Union of Romanian Architects – Founded 1891 – site

Alec Beldiman, President

Ion Mincu School of Architecture, Bucharest – site

BOOK: ROMANIAN MODERNISM: The Architecture of Bucharest,1920-1940

Excellent book on the ‘internationalist’ movement that flourished in Romania during the inter-war period.

Luminita Machedon and Ernie Scoffham
MIT Press (Cambridge, Mass.), 1999


Superior print and design – site


Radically Improving Bucharest: TUB Proposal May 07 (see)


Restoring Old Bucharest Properties – read


Augustin Ioan’s selections of present-day work by ten top architects
Including: Vladimir ARSENE, Alexandru BELDIMAN, Florin BICIUSCA, Constantin CIUREA, Radu MIHAILESCU, Emil Barbu POPESCU, Dorin STEFAN, Radu TEACA
Published in PRISPA, Noi Media Print, Bucharest, 2004

Photo: Residential estate by A. Beldiman @ Prispa

The New England Advisory Group on Architecture
Mission: To advise on links to Romanian architectural community

Ion Berindei (Winchester)

Return . . .

Ernie Scoffham, ‘Image and identity:  Bucharest in the 1930s and 1990s’, Department of Architecture, University of Nottingham (England, 2000). The author offers an interesting urban perspective on the topic of identity with a focus on Bucharest architecture (full article) An abstract in his words:

“During the 1930s the social life of Bucharest rivalled that elsewhere in Europe. Culturally and artistically Bucharest embraced dynamic, innovative and avant-garde attitudes, which were prompted by the establishment of a Greater Romania after the end of the first World War. The artists Brâncusi, Janco, Maxy, the composer Enescu, the philosopher Eliade, were recognised internationally. The development of Bucharest was based on progressive theoretical ideas and over a period of ten years its appearance was transformed by modernist buildings. The individual villas and apartment buildings which formed the bulk of this transformation were achieved by private enterprise and represented an innovative architecture of social equilibrium which was entirely modernist; quite unlike the modernist social housing programmes elsewhere in Europe which were the products of state intervention and industry. By contrast, state and civic building programmes in Bucharest realised an architecture which retained classical conventions to become austere, sombre and repetitive.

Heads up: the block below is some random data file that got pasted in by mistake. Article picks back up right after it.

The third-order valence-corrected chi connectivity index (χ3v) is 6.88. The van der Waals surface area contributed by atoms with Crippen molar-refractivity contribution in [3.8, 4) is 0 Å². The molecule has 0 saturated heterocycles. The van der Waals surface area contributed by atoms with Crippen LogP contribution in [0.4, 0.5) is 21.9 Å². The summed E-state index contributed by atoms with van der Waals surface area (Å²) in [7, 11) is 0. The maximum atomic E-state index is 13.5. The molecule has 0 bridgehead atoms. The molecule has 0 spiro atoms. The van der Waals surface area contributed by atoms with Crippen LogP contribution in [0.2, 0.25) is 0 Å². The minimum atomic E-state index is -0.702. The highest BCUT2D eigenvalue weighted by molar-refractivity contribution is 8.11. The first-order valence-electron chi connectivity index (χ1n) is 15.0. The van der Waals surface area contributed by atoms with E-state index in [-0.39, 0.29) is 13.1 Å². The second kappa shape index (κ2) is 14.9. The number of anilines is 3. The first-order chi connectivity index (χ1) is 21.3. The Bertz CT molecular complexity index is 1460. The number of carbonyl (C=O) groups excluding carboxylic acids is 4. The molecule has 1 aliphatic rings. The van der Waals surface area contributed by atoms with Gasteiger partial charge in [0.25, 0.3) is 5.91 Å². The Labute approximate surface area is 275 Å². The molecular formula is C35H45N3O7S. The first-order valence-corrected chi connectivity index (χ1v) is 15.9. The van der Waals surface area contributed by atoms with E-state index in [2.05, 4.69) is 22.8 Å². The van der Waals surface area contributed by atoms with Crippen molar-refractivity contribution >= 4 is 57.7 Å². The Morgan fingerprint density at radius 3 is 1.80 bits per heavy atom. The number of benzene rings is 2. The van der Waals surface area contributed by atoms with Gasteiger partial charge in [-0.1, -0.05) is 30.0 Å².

Since 1989, Romania has had to adjust to the rigours of market economics. The intervening fifty years of totalitarianism kept the achievements of the inter-war years under wraps, but these are now being rediscovered by a generation for whom they are the nearest representation of democracy on Romanian territory. The new-found democracy of the market place brings this period of cultural achievement into sharp focus, in the hope that it may act as a catalyst for the resolution of today’s extensive urban deprivations.

Full Article